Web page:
First Responders Recall Virginia Tech Tragedy

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Susan Nicol Kyle
EMSResponder.Com News

BLACKSBURG, Va.-- As an advanced EMT with Virginia Tech Rescue Squad, Matthew Lewis knows to expect the unexpected.

And, that's just what he encountered Monday morning when he walked into the Ambler Johnston dorm room on the VT campus.

"We were called for someone who had fallen out of their loft," Lewis said. "Instead, we found two patients with gunshot wounds. We started treatment and called for a second unit."

Both patients, a male and a female, were transported to Montgomery Regional Hospital. Lewis would not say whether or not they were in cardiac arrest.

VT Chief of Police Wendell Flinchum said witnesses told officers they believed the dorm shooting was domestic related. A "person of interest" was located off-campus, and was being interviewed when the second shooting occurred.

At 9:45 a.m., callers to 9-1-1 reported shots being fired in Norris Hall. Officers arrived to find the doors chained from the inside. They forced the doors, and as they reached the second-floor the shooting stopped.

They found the gunman dead inside a classroom where other slain and wounded people were located, Flinchum said.

"It's the worst I've seen in my life," the chief said, describing the bloody crime scene.

When Virginia Tech Rescue received the call for Norris Hall, it was for "multiple patients with traumatic injuries."

Realizing they would need assistance, they immediately requested mutual aid from nearby companies. "We had practiced for MCI (mass casualty incidents). We were ready," said Matt Green, an EMT. "The training paid off today."

Lt. Matt Johnson established command, and requested Montgomery County respond with its trailer of extra medical supplies such as backboards, straps and collars.

Since the scene was not secure, the ambulances staged away from the scene. Personnel were assigned triage, treatment and transportation duties.

They also had to warn other students about the incident. "People would say they had a class in Norris," said Lt. Sarah Walker, of Blacksburg Volunteer Rescue Squad. "They hadn't heard what was going on. There was no panic. Some just didn't get it when we told them to go home."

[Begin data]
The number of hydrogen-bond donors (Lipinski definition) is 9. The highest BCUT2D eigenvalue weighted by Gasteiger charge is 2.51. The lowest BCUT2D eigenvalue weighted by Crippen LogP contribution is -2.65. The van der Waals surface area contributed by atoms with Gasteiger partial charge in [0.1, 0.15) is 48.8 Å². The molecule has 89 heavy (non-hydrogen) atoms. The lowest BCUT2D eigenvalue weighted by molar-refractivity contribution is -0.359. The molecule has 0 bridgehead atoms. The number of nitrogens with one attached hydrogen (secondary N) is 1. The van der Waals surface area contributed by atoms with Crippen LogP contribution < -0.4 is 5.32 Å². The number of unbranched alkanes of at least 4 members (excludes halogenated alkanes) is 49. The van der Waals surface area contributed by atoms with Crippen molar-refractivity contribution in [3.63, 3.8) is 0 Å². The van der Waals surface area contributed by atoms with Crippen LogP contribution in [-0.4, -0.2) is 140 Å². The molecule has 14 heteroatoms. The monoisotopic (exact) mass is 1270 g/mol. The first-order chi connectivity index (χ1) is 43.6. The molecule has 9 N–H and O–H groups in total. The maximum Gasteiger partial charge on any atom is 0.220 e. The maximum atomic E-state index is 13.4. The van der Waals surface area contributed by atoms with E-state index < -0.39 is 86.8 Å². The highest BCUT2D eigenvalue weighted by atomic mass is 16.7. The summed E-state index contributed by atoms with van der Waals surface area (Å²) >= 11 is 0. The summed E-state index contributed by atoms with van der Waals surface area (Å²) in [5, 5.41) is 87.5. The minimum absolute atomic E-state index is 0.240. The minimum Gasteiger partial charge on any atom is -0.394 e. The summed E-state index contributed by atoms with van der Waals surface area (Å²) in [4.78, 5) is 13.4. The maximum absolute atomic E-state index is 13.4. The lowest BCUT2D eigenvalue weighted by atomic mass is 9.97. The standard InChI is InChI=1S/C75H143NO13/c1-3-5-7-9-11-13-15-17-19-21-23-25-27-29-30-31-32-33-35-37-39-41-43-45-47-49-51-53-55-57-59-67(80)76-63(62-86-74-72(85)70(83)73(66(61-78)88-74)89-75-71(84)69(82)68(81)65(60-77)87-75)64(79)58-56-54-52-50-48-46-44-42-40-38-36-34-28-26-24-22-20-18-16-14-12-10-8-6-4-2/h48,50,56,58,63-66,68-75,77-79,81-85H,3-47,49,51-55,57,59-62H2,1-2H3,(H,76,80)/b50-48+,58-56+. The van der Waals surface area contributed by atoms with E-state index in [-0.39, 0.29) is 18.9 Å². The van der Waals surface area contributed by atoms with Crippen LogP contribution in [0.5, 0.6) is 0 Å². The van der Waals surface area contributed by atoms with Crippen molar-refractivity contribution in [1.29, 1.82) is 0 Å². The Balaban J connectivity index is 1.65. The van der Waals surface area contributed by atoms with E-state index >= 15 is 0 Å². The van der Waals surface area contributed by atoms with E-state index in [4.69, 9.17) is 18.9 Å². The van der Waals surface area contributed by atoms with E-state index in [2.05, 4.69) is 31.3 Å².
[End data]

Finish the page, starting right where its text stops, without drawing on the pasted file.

Police officers carried some injured patients to the ambulances, while others walked to the treatment areas.

Some of the victims had been shot multiple times. Medevac helicopters were grounded by high winds. The most serious patients were taken to the trauma center in Roanoke.

Walker praised the cooperation of the EMS companies involved. "We work together..." Communications worked well also.

Exactly a year ago, the crews participated in a MCI drill. "Little did we know," Walker said.

A Blacksburg EMT was injured when the ambulance door slammed shut on his fingers. "It was awful. I couldn't get that door open. He finally managed to get them free. Despite his pain, he drove the ambulance to the hospital."

D.J. Robinson eventually sought treatment, and suffered no fractures.

Green also said things went smoothly because his squad trains with others. "Everyone knows what's expected. We believe you can't train too much."

Lewis said the crews approached the incident as they would any other, working feverishly to save their patients.

But, squad members are facing tough days ahead.

On Tuesday afternoon, more than 40 crew members gathered at their campus station before heading out to a memorial service. Their badges were covered with black bands.

They were joined by other EMTs and paramedics who helped in the effort Monday.

"It hasn't sunk in yet. We all know it," Lewis said. "We'll have to lean on each other."

The student rescue squad has been thrust into the international spotlight. Lewis and Green have been interviewed by nearly every major news anchor in the country.

Lewis said he and Green realize when the hoopla eases, when their cell phones stop ringing, when the bright lights go off, life will take a different tone.

"We're trying to make sure every squad has a debriefing with a CISM official. It's important to know how to cope. Some people keep it bottled up, some let it out. Everyone's different."

The atmosphere on campus Tuesday was surreal. People hugged and cried. A beating drum accented the mood.

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